In the dying days of the eighth century, the Vikings erupted onto the international stage with brutal raids and slaughter. The medieval Norsemen may be best remembered as monk murderers and village pillagers, but this is far from the whole story. Throughout the Middle Ages, long-ships transported hairy northern voyagers far and wide, where they not only raided but also traded, explored and settled new lands, encountered unfamiliar races, and embarked on pilgrimages and crusades.The Norsemen travelled to all corners of the medieval world and beyond; north to the wastelands of arctic Scandinavia, south to the politically turbulent heartlands of medieval Christendom, west across the wild seas to Greenland and the fringes of the North American continent, and east down the Russian waterways trading silver, skins, and slaves. Beyond the Northlands explores this world through the stories that the Vikings told about themselves in their sagas. But the depiction of the Viking world in the Old Norse-Icelandic sagas goes far beyond historical facts. What emerges from these tales is a mixture of realism and fantasy, quasi-historical adventures, and exotic wonder-tales that rocket far beyond the horizon of reality. On the crackling brown pages of saga manuscripts, trolls, dragons, and outlandish tribes jostle for position with explorers, traders, and kings. To explore the sagas and the world that produced them, Eleanor Rosamund Barraclough now takes her own trip through the dramatic landscapes that they describe. Along the way, she illuminates the rich but often confusing saga accounts with a range of other evidence: archaeological finds, rune-stones, medieval world maps, encyclopaedic manuscripts, and texts from as far away as Byzantium and Baghdad. As her journey across the Old Norse world shows, by situating the sagas against the revealing background of this other evidence, we can begin at least to understand just how the world was experienced, remembered, and imagined by this unique culture from the outermost edge of Europe so many centuries ago.
In 1904 a young Danish woman met a Sami wolf hunter on a train in Sweden. This chance encounter transformed the lives of artist Emilie Demant and the hunter, Johan Turi. In 1907-8 Demant went to live with Sami families in their tents and on migrations, later writing a lively account of her experiences. She collaborated with Turi on his book about his people. On her own and later with her husband Gudmund Hatt, she roamed on foot through Sami regions as an ethnographer and folklorist. As an artist, she created many striking paintings with Sami motifs. Her exceptional life and relationships come alive in this first English-language biography.In recounting Demant Hatt's fascinating life, Barbara Sjoholm investigates the boundaries and influences between ethnographers and sources, the nature of authorship and visual representation, and the state of anthropology, racial biology, and politics in Scandinavia during the first half of the twentieth century.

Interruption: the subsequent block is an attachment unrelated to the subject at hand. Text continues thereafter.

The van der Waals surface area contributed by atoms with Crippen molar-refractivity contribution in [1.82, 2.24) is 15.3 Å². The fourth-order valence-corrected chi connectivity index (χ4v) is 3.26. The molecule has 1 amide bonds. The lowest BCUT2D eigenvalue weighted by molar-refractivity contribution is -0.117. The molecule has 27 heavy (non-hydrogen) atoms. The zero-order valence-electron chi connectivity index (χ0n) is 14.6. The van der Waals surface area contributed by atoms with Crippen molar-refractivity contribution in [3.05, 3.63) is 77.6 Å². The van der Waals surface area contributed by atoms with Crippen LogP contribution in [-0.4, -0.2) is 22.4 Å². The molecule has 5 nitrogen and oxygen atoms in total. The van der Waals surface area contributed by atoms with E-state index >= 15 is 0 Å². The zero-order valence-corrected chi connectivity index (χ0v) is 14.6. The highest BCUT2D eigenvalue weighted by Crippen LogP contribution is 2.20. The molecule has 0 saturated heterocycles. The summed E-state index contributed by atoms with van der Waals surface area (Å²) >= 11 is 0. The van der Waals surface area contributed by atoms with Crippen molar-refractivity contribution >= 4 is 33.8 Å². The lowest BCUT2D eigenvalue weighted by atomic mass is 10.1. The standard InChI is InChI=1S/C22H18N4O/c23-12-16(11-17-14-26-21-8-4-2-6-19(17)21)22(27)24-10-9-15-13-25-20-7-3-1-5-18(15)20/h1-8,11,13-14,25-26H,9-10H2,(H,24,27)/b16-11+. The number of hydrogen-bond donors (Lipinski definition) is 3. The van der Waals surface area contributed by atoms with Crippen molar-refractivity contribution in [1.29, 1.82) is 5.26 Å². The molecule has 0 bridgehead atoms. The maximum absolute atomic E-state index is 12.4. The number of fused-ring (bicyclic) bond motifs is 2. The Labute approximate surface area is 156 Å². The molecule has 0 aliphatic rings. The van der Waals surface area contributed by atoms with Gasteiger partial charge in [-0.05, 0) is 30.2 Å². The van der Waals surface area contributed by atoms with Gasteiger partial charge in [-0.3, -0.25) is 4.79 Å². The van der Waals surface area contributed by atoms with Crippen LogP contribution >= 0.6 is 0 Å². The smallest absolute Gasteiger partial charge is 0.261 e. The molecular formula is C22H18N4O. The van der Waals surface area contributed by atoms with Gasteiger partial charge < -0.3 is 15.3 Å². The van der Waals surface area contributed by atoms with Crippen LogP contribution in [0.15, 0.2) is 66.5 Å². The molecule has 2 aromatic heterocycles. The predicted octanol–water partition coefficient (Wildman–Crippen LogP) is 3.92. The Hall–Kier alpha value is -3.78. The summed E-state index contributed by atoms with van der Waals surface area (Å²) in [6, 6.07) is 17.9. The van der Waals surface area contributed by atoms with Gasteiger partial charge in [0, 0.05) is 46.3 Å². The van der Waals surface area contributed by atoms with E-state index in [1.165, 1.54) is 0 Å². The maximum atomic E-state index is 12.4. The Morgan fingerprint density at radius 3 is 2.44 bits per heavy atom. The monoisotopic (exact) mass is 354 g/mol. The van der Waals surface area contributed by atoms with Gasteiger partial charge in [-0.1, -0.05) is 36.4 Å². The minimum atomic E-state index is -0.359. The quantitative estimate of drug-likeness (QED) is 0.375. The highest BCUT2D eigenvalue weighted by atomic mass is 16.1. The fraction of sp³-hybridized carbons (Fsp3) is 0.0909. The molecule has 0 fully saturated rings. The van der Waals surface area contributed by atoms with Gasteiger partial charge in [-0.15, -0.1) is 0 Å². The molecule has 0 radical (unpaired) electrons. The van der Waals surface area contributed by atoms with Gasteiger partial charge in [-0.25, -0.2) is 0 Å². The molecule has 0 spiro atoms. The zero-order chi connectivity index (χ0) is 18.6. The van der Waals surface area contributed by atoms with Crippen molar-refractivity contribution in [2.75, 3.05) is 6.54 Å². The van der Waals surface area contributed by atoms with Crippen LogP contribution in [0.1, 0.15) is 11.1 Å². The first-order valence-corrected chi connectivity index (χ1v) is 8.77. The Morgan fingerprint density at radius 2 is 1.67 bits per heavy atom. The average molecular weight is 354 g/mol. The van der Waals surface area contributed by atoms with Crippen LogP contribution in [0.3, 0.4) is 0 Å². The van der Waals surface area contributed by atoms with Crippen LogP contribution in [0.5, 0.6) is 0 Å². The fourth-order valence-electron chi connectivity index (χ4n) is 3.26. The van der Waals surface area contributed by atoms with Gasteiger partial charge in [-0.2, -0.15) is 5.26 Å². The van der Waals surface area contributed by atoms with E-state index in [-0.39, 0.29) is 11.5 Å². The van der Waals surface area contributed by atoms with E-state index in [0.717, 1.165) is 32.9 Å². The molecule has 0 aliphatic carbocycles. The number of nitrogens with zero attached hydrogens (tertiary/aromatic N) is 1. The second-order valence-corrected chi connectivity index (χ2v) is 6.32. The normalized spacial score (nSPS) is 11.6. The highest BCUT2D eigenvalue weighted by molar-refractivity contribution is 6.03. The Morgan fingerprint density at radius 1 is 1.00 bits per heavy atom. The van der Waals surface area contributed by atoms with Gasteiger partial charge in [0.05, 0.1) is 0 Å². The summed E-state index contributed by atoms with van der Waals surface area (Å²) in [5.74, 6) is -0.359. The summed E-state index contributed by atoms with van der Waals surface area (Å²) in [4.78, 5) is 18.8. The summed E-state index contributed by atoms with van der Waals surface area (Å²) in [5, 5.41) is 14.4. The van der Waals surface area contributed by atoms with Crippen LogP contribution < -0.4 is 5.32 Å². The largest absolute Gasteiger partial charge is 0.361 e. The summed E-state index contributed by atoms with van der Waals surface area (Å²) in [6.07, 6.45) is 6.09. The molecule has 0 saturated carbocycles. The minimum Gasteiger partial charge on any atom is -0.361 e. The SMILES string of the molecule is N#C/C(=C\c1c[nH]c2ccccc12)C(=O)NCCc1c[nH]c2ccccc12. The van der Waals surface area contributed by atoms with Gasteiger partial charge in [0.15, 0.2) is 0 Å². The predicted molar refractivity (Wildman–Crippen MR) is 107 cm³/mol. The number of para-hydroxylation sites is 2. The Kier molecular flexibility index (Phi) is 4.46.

Dubbed by the New York Times as one of the most sought-after legal academics in the county, William Ian Miller presents the arcane worlds of the Old Norse studies in a way sure to attract the interest of a wide range of readers. Bloodtaking and Peacemaking delves beneath the chaos and brutality of the Norse world to discover a complex interplay of ordering and disordering impulses. Miller's unique and engaging readings of ancient Iceland's sagas and extensive legal code reconstruct and illuminate the society that produced them.People in the saga world negotiated a maze of violent possibility, with strategies that frequently put life and limb in the balance. But there was a paradox in striking the balance--one could not get even without going one better. Miller shows how blood vengeance, law, and peacemaking were inextricably bound together in the feuding process. This book offers fascinating insights into the politics of a stateless society, its methods of social control, and the role that a uniquely sophisticated and self-conscious law played in the construction of Icelandic society. Illuminating.--Rory McTurk, Times Literary Supplement An impressive achievement in ethnohistory; it is an amalgam of historical research with legal and anthropological interpretation. What is more, and rarer, is that it is a pleasure to read due to the inclusion of narrative case material from the sagas themselves.--Dan Bauer, Journal of Interdisciplinary History
Queen Christina of Sweden was one of the most flamboyant and controversial figures of the seventeenth century. Possessed of a remarkable intellect, she spoke many languages and corresponded with major thinkers across Europe. She refused to marry or have children and often dressed as a man. She abdicated the throne before she was thirty, and spent the rest of her life traveling, often causing trouble due to her refusal to adhere to the rules of decorum expected of women of the day.Veronica Buckley explores the extraordinary life of Christina in a dazzling narrative that separates rumor from fact. Buckley demonstrates how seventeenth century Europe -- a continent in the midst of cultural change and advances in the fields of religion, philosophy and science -- was epitomized by this brilliant and mercurial woman. Veronica Buckley was born in New Zealand. She studied in London and Oxford, where she did her postgraduate work on Christina Alexandra. She now lives in Paris with her husband, writer Philipp Blom. This is her first book. "Vividly persuasive ... richly evocative ... one of those historical figures who make the past feel less distant and, in the hands of a sensitive writer like Veronica Buckley, fully alive." -- New York Times Book Review